During his visit, Mr Cassis will also lay the foundation stone for the new Swiss embassy in Addis Ababa, alongside his Ethiopian counterpart.

Historical note

In 1878, Alfred Ilg, an engineer from the canton of Thurgau, was appointed by Emperor Menelik II to serve as an adviser to his government. Ilg exercised considerable influence on the country's foreign policy and played a crucial role in the construction of the railway line between Addis Ababa and Djibouti, which would be instrumental in the development of the Ethiopian capital. 


Mr Cassis' visit to Djibouti marks a historic first for a member of the Federal Council. Djibouti is strategically important, particularly as a major East African port and host to a number of foreign military bases. Mr Cassis will hold talks with Foreign Minister Mahmoud Ali Youssouf and will also pay a courtesy call to President Ismaïl Omar Guelleh.

The Intergovernmental Authority on Development (IGAD), a regional organisation comprising eight countries in the Horn of Africa, is based in Djibouti. As chair of IGAD, Djibouti plays a critical role in peace efforts, particularly in relation to the conflict in Sudan.

Science diplomacy is also on the agenda for Mr Cassis's visit to Djibouti. He is scheduled to visit the University of Djibouti where he will meet researchers and students from the Transnational Red Sea Centre, a project launched by EPFL in 2019 with official support from the FDFA to protect Red Sea coral reefs, which are known to be uniquely resistant to climate change. A key objective of the centre is to unite the Red Sea countries in the common pursuit of scientific knowledge to protect the Red Sea corals.

Historical note

Djibouti gained its independence on 27 June 1977. Switzerland recognised the fledgling state on the same day.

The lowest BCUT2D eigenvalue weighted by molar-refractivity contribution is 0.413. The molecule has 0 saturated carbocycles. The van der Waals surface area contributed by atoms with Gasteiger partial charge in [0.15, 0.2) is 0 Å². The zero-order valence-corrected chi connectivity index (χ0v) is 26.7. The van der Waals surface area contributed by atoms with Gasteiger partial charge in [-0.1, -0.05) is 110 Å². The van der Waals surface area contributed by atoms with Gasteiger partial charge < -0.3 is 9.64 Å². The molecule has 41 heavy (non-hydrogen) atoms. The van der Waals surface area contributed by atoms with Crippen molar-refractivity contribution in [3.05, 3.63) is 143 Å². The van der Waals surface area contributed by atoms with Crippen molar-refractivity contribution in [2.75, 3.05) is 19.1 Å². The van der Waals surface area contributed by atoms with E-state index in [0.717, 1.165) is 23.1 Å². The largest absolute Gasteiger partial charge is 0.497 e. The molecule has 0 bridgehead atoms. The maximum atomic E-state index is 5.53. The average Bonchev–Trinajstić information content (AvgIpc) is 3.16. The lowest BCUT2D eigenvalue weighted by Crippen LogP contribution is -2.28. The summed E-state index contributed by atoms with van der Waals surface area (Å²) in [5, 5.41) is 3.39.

The final leg of Mr Cassis's trip to Africa will take him to another nation identified as a 'lion economy' in the Federal Council's current Sub-Saharan Africa Strategy. Besides being the region's economic powerhouse, Kenya also plays a major role in maintaining the political stability of East Africa and the entire continent. It is therefore a key partner for Switzerland. Kenya also hosts the largest Swiss expatriate community in East Africa (826).

Mr Cassis's visit also coincides with the 60th anniversary of diplomatic relations between the two nations, which were established in 1964. In May 2022, Kenya officially inaugurated its embassy in Bern in a ceremony attended by then President Uhuru Kenyatta, who was welcomed by Mr Cassis.

The high-level talks will primarily focus on advancing a range of bilateral matters. Peace and security, climate as well as science and technology are among the main themes of bilateral cooperation between the two countries. 

Historical note

In 1955, a Swiss consulate was established in Nairobi, which is now home to approximately 100 Swiss nationals, with an additional 200 living in other parts of the country.

Development cooperation

Development cooperation also plays a pivotal role in Switzerland's engagement with Africa. In the Horn of Africa, for example, Switzerland runs a regional cooperation programme focusing on governance, food security, health, migration and protecting vulnerable communities. The programme is centred on Somalia but also covers the semi-arid regions bordering Somalia in Ethiopia and Kenya. 

Swiss Cooperation Programme Horn of Africa 2022-2025 (PDF, 4 Pages, 4.4 MB, English)